Hope this helps.

VG
October 25, 2004, 01:50 AM
I paid $750 for one that is correct and had been owned byt the same man for 40 years so I knew it wasn't doctored. The finish isn't great. So that's in the ballpark if it's as described.

BigG
October 25, 2004, 10:33 AM
You ain't bought it yet?

PS: I (foolishly) sold mine back years ago for $200. :uhoh:

FPrice
October 25, 2004, 10:51 AM
"PS: I (foolishly) sold mine back years ago for $200."

Yeah, I agree, that was not good. But at least you GOT something for yours.

FPrice
October 28, 2004, 12:11 PM
Well, I looked at it again and got 2 pics. From a much closer inspection and with help from the Field Collectors Guide for US Pistols & Revolvers 1909-1945 I believe that this pistol may be original in virtually every aspect. At least every part seems to be period and model correct. The one possible exception may be the thumb safety. The following are my observations and reflect what is on the pistol and what is in the field collectors guide book.

Frame - Has the proper "UNITED STATES PROPERTY M1911A1 U.S. ARMY" on the right side with the serial no stamped below. The "NO." lettering matches the lettering above while the actaul numbers are slightly different. They are a little bit smaller and struck more lightly. And, contrary to my first report (the serial number is not quite "even", that is, not neatly lined up.) the numbers are neat and even. On the left side of the frame is the "FJA" and the "P" in the proper locations.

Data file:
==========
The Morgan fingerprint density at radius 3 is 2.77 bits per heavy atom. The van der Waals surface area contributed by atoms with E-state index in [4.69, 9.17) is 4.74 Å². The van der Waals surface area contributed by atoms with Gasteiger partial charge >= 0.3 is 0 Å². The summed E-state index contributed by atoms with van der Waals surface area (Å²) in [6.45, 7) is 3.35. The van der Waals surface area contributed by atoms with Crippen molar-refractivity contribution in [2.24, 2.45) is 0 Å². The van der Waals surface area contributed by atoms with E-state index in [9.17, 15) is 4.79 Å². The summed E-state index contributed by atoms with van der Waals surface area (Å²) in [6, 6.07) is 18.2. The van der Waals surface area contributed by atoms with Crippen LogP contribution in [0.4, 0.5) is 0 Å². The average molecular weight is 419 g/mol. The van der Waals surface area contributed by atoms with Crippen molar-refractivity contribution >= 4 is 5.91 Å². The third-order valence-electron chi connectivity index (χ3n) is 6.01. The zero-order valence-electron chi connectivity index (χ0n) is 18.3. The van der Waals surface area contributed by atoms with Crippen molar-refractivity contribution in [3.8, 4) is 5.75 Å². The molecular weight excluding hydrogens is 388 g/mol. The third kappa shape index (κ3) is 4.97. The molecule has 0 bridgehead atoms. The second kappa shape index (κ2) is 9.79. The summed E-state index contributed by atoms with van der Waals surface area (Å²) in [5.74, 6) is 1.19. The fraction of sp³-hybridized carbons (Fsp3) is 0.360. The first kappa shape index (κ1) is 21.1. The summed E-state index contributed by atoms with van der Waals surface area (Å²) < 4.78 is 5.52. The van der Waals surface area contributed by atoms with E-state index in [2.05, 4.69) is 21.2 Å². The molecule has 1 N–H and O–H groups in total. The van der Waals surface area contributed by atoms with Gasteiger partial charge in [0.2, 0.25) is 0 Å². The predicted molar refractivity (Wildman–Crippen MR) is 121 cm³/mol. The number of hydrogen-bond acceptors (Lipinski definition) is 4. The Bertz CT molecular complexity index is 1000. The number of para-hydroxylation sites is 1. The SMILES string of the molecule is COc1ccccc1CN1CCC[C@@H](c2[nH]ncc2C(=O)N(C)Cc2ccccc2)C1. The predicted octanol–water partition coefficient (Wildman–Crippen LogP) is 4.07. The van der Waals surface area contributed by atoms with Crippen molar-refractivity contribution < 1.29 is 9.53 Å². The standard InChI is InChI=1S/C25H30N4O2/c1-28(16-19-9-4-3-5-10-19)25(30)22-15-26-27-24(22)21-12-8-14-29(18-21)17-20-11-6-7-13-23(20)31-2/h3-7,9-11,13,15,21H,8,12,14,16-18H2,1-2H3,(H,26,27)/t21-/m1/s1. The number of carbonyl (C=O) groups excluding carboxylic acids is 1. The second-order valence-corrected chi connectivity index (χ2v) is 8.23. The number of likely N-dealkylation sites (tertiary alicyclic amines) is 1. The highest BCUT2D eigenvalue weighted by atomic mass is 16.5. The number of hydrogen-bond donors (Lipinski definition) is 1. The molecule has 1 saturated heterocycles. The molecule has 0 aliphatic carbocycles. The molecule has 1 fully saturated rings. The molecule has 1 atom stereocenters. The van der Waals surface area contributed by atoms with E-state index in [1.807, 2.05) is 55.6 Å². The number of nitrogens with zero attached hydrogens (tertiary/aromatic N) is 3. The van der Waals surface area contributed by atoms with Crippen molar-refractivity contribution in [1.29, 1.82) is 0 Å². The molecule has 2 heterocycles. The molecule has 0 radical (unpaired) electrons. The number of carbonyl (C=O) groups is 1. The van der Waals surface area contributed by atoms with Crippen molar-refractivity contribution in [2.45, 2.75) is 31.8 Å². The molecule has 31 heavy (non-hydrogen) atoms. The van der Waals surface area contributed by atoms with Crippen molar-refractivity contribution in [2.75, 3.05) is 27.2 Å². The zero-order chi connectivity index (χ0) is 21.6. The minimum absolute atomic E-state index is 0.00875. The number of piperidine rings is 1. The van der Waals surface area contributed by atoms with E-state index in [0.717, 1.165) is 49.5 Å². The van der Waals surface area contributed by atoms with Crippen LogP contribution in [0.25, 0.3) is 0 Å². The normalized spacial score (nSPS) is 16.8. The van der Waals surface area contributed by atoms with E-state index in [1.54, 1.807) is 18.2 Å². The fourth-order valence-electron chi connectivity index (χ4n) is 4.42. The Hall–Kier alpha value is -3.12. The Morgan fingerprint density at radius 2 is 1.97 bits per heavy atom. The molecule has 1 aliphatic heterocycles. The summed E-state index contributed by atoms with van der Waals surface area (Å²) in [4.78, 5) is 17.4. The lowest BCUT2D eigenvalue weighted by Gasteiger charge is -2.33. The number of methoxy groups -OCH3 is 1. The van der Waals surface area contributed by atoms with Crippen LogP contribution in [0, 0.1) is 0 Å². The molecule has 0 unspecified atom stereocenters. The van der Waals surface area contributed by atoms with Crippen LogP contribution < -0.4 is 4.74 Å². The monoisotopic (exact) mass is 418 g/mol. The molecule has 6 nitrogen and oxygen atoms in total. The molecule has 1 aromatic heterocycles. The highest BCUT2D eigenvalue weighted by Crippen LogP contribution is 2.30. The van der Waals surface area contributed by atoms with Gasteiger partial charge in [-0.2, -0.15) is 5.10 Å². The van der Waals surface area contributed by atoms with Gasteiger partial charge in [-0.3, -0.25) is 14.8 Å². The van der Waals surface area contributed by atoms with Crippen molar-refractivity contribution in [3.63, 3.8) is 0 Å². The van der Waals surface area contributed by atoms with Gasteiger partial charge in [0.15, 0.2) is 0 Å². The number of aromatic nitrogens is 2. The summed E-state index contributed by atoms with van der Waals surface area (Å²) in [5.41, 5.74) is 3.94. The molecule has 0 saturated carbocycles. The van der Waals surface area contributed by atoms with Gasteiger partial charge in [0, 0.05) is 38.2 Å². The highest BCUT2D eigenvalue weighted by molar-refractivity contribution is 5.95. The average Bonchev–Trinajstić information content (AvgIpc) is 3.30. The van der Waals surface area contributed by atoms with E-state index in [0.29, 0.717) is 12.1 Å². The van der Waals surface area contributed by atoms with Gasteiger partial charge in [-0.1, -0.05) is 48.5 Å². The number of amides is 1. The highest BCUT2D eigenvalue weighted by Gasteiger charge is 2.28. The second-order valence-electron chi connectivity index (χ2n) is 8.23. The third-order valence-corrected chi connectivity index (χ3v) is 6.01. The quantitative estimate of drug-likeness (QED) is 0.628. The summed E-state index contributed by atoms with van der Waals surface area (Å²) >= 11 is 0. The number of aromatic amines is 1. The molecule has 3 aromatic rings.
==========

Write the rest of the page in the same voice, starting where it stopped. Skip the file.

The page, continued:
Slide - The slide has the correct Remington Rand markings on the left hand side and a proof "P" on the top of the slide that matches the "P" on the frame. The rear sight is the square notch appropriate for late 1943 while the front side still has some very faint serrations remaining.

The finish on the slide and frame seems to match although the slide is worn more. Both pieces are in good shape with the wear patterns you would expect from a 60 year old pistol.

Barrel - Is a High Standard Type 18, correct for this time period. The lands and grooves look sharp, as if they have not been used much. The locking lugs on the top of the barrel still have sharp edges.

Grips - Grips are Type 10, in good shape.

All other parts appear to be correct. The thumb safety appears to be the correct type C but looks a tad more "blue" than the rest of the pistol. Possibly a normal variance in small parts color?

Here is the pic.

http://www.thehighroad.org/attachment.php?s=&postid=1320488

VG
October 28, 2004, 03:08 PM
This may be helpful.

Old Fuff
October 28, 2004, 08:31 PM
FPrice:

From what I see this gun looks to be O.K. Post or P.M the serial number and I'll see if I can't find some more specific information.

During 1943 Remington-Rand obtained some safety locks from Colt. This could explain the difference in color. Also see if the serial number starts out with "No." or "NO."

Otherguy Overby
October 28, 2004, 08:40 PM